TORONTO – “Mission Congo,” a documentary feature delving into Religious Right leader Pat Robertson’s exploitation of one of the worst humanitarian crises of modern times for what appeared to be his own personal gain, will premiere this weekend at the Toronto International Film Festival (TIFF).
The film uncovers Robertson’s alleged hypocrisy and exploitation of the Rwandan refugee crisis, and his operation of a diamond mining endeavor using planes, and possibly other resources, from his charity, Operation Blessing International.
Documentary filmmakers Lara Zizic and David Turner were researching a feature script when they came across an article by Bill Sizemore in the Virginian Pilot, detailing how Pat Robertson, on “The 700 Club,” raised money for the Rwandan refugee crisis in the Democratic Republic of Congo (DRC). On the show, he claimed that Operation Blessing International was using its cargo planes to aid refugees – however, it was uncovered that much of the time, the planes were being used to haul mining equipment to a diamond mining concession in a completely different part of DRC for Robertson’s for-profit company, the African Development Co.
Zizic and Turner were immediately fascinated, and contacted the pilots who carried mining equipment for Robertson. These initial interviews led them to contact the miners involved in these operations, and their stories convinced them that a film needed to be made to tell this story. That film, “Mission Congo,” premieres on Friday evening at TIFF.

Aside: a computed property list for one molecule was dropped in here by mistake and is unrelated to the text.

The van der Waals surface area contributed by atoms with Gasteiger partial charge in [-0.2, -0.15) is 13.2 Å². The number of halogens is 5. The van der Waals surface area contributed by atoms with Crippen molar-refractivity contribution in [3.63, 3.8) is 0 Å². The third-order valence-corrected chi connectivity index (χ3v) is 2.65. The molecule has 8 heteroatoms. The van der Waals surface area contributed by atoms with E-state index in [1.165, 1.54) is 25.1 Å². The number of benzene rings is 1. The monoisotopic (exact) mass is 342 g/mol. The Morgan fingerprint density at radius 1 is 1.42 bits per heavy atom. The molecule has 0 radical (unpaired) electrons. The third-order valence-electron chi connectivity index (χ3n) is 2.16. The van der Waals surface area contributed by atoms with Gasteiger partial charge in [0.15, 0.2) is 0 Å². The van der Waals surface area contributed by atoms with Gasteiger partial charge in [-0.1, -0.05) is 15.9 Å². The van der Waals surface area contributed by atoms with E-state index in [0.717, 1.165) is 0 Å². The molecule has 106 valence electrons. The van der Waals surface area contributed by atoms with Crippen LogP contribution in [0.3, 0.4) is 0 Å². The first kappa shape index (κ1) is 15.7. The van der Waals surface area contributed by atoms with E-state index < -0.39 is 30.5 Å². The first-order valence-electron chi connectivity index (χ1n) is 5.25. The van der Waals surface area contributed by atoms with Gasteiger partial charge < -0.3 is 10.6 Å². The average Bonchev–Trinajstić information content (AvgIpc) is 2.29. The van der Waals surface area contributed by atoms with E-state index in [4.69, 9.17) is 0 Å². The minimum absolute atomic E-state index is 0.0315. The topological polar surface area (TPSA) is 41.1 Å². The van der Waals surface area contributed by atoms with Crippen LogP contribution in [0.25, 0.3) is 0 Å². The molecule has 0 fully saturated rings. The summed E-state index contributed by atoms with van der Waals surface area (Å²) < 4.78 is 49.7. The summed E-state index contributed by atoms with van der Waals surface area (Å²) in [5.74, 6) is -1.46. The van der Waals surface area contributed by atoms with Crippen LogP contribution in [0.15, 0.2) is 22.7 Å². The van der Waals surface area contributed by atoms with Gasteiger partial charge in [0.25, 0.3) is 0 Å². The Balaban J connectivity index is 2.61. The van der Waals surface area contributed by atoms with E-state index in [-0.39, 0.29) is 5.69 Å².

Despite his high standing and level of respect in the Religious Right community, Robertson is a figure who has been embroiled in numerous controversies throughout his career, not least of which are his relentless disparaging comments about other religions including Islam (and other Christian denominations such as Presbyterians and Methodists), as well as feminists, liberals, and perhaps most consistently, homosexuals. Most recently, Robertson drew the ire of the gay community for claiming on the Aug. 27 episode of “The 700 Club” that members of the San Francisco gay community would deliberately infect people with AIDS by cutting them with sharp infected rings while shaking hands.
Zizic and Turner released a statement about their goals with the film:
“Sometimes a story hits you so profoundly that you simply have to act. We were researching a fiction script when we came across an article mentioning Robertson's dual activities in Congo. We felt that these activities, and implied level of deception, were unfathomable on so many levels that we had to find out more. How could something like this happen? Why was there not more coverage in the media? How did he get away with it? If it happened then, is it still happening now?”
Zizic and Turn hope that the new evidence about Robertson’s corrupt practices presented in “Mission Congo” can lead to a re-opening of past investigations regarding Operation Blessing, and encourage a conversation about more responsible oversight of charitable and religious organizations.
“The film raises larger questions over the billions of dollars raised by American religious institutions that go untaxed and unregulated,” said Thom Powers, International Documentary Programmer for TIFF. “Robertson's organization alone earns annual revenues in the hundreds of millions. If this story can bring about greater accountability, that would truly be a blessing.”
Robertson declined to be interviewed for the film. As a second chance to speak to the content of “Mission Congo,” the filmmakers are extending an invitation to him to participate in the post-screening Q&A at the film’s premiere on Friday evening.
“Mission Congo” – which premieres this weekend in Toronto -- is currently seeking distribution, and is being repped by Cinetic Media.